In addition, the number of Fortune 500 companies offering DP benefits has more than doubled in the past three years, from 61 in 1998 to 145 in 2001. In fact, more Fortune 500 companies...36...have added domestic-partner benefits in 2001 than in any year since the HRC Foundation has tracked the trend.
See www.hrc.org/worknet/ .
Hitler was homosexual: German historian
AFP news services reports that Adolf Hitler "was homosexual and had a number of homoerotic relationships in his youth, a German historian has asserted in a new book ... . Lothar Machtan, a professor of history at Germany's University of Bremen, writes in his new book Hitler's Secret...The Double Life of a Dictator, that the future Nazi leader cultivated close, affectionate relationships with a number of men in his youth that had heavily erotic overtones."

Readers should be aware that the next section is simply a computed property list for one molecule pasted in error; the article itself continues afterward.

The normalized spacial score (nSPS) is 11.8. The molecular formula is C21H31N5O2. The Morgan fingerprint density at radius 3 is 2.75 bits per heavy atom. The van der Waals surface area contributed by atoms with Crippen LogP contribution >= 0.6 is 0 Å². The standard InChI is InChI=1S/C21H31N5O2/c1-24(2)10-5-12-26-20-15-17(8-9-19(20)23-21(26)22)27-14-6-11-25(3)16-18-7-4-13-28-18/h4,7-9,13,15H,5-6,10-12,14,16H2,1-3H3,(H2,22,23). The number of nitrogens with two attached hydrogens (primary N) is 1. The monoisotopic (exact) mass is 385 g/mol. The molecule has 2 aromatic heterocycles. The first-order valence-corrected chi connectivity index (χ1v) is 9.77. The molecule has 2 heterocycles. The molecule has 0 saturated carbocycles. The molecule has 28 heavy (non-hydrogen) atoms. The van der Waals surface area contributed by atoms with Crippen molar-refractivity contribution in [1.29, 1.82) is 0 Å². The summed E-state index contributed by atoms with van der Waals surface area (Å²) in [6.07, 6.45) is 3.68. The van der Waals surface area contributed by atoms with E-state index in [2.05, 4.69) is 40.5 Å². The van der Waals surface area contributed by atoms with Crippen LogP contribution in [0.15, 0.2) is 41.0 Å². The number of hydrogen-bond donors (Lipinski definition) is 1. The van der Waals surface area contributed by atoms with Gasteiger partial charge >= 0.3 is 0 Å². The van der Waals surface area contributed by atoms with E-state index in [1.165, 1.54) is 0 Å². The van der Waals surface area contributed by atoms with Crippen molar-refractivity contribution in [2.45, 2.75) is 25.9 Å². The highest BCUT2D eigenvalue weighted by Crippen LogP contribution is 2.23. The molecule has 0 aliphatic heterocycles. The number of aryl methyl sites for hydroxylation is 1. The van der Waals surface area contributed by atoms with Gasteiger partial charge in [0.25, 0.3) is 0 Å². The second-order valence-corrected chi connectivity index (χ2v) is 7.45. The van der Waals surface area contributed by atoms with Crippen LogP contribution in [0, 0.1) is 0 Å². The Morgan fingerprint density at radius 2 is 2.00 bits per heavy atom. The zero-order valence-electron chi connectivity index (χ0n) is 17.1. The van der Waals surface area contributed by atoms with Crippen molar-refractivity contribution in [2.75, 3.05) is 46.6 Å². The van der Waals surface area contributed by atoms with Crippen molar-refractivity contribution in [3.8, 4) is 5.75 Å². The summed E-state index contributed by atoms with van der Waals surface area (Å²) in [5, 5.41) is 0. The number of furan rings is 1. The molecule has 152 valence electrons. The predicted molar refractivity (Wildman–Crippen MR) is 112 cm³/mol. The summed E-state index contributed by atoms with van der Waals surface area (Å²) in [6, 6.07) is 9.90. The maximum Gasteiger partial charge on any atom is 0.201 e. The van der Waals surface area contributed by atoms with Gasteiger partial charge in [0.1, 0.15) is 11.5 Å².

"We can say that Hitler had several homoerotic friendships up through the 1920s," Machtan told Die Welt newspaper. "Many of them would be described by people today as homosexual."
Machtan said that Hitler during this period belonged to a circle of male friends in the southern German city of Munich that had a "homosexual orientation." There is no definitive "proof" that Hitler had sex with men, Machan said. "From 1930 on, Hitler felt that he could be blackmailed. ... From that point, he was forced again and again to defend himself against such attempts."